Psychotherapy May Up Buprenorphine Adherence in Opioid Use Disorder

Nancy A. Melville

December 12, 2017

SAN DIEGO, California ― Psychotherapy as an adjunct to buprenorphine maintenance treatment is linked to a significant improvement in long-term treatment retention rates compared to standard counseling provided by prescribing physicians.

The findings contradict some studies that suggest that psychotherapy offers no benefit over standard counseling,

"Our observational study suggests that receipt of psychotherapy in the first year of buprenorphine treatment is associated with greater retention," said first author Ajay Manhapra, MD, lead physician at the Advanced PACT Pain Clinic at Hampton VA Medical Center in Virginia.

The findings were presented here at the American Academy of Addiction Psychiatry (AAAP) 28th Annual Meeting.

Poor Retention Rates

Opioid substitution therapy with buprenorphine can play a key, and sometimes lifesaving, role in the treatment of opioid use disorder. Buprenorphine offers an advantage over methadone in that it is available in the outpatient setting.

However, retention rates are typically less than 50%. Usually, insurance plans will cover the cost of treatment with buprenorphine only on the condition that patients also be given psychotherapy and counseling. There is debate over the extent of counseling needed to truly make a difference in adherence rates.

A recent review of studies on the issue found that in some studies, the addition of a behavioral intervention yielded no benefit, whereas others found that specific behavioral interventions were beneficial. The investigators note that large population-based studies in real-world practice are lacking.

To further examine the issue, the investigators identified 16,190 patients in the national Marketscan database of commercially insured patients who were prescribed buprenorphine for opioid use disorder starting in 2011.

The research is part of a larger ongoing study evaluating 3-year retention rates for buprenorphine treatment.

The mean duration of buprenorphine treatment was 1.23 years (SD, 1.16); 15% of patients complied with their treatment regimen for 30 days or less, 40% for 31 days to a year, 31% for 1 and 3 years, and 14% for more than 3 years.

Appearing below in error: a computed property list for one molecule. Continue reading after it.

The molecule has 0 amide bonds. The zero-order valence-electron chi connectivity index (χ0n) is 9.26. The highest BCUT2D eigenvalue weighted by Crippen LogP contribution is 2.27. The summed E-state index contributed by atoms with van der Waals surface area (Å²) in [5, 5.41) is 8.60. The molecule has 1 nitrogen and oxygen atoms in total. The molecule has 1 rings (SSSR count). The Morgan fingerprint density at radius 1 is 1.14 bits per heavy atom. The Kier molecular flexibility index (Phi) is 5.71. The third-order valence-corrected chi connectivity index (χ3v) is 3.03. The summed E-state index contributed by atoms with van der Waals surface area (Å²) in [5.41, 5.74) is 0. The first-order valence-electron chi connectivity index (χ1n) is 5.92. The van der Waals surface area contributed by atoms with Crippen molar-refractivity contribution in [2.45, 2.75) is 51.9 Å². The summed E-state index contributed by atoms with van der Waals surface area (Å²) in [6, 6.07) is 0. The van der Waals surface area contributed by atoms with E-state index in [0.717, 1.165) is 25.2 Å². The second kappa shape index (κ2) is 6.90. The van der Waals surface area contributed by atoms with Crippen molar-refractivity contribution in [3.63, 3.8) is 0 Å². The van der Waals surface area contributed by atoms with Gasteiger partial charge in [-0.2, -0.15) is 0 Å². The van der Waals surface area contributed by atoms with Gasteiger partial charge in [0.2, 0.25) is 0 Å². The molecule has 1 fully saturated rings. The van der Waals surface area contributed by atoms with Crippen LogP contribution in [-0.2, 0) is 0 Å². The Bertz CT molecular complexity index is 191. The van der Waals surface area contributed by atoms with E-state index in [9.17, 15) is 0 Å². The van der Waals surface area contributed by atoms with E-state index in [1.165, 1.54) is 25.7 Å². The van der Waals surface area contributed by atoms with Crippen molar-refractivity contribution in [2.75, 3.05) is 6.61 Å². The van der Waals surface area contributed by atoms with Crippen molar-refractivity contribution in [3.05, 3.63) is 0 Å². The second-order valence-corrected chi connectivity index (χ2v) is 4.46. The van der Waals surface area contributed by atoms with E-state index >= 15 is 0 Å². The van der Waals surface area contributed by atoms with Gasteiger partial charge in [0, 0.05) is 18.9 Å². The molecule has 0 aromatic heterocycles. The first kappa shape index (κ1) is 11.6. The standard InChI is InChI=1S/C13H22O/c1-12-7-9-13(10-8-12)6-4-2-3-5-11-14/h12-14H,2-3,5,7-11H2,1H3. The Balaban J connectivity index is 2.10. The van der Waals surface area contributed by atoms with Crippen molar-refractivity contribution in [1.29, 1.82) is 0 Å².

Among those patients who complied with their buprenorphine therapy for up to 30 days, 30.29% received outpatient psychotherapy. Of those who complied for 31 days to 1 year, 35.30% received psychotherapy. For those who adhered to their treatment for 3 years, 37.59% received psychotherapy, and for those who followed their buprenorphine regimen for more than 3 years, 39.20% received psychotherapy.

Adjusted analyses showed that the receipt of any psychotherapy in 2011 was associated with a significantly reduced risk for discontinuation of buprenorphine treatment (hazard ratio, 0.86; 95% confidence interval, 0.83 - 0.89; P < .0001).

Dr Manhapra noted that some of the most favorable results in the treatment of opioid use disorder have been achieved with contingency management. However, an important limitation is that not all patients can access psychotherapy, he added.

"The fact is that many people cannot participate in psychotherapy because it interferes with their daily life significantly, and it is also expensive in both direct and indirect costs. So we may be selecting out patients who have higher chance of failure," he said.

Likewise, it may be a challenge for some primary care practices to offer professional psychotherapy, and incentives to add such services may be undermined by findings from some clinical trials that show that not all patients benefit from behavioral therapy.

Dr Manhapra underscored that the study is observational and that causal conclusions cannot be made.

"Impressive Findings"

Commenting on the findings, Kathleen M. Carroll, PhD, who coauthored the review of behavioral interventions in buprenorphine maintenance, said the current study offers important insights from a sizable cohort.

"Coming from such a big sample, [the findings] are pretty impressive," she told Medscape Medical News.

"It extends the existing literature that suggests fairly strong and consistent relationships between retention in buprenorphine and accessing some behavioral intervention," said Dr Carroll, who is the Albert E. Kent professor of psychiatry at Yale University School of Medicine, in New Haven, Connecticut.

She said that it is important to note that in previous studies that concluded that behavioral intervention did not improve buprenorphine retention, behavioral therapy was used in conjunction with fairly intensive medical management, including weekly visits with a supportive physician.

"That level of medical management is probably very rare in clinical practice," she said.

Dr Carroll's own review concluded that, in light of the conflicting study results, a "stepped care" model be used. In that model, patients for whom treatment with buprenorphine alone is not sufficient are offered a more intensive approach.

She noted that for many patients, behavioral therapy is as necessary as opioid substitution medication.

"Methadone is a drug, not a treatment, meaning that stabilizing a person on methadone is only half the battle. The rest is changing their behavior and addressing the problems that got them into opioid addiction in the first place," she said.

Dr Carroll and her team have developed a Web-based cognitive-behavioral therapy program called CBT4CBT that has been well established in clinical trials as an effective outpatient adjunct for patients with substance abuse. She noted that her team is currently working to adapt the program for use in office-based settings.

Dr Manhapra and Dr Carroll have disclosed no relevant financial relationships.

American Academy of Addiction Psychiatry (AAAP) 28th Annual Meeting. Abstract A5, presented December 9, 2017.

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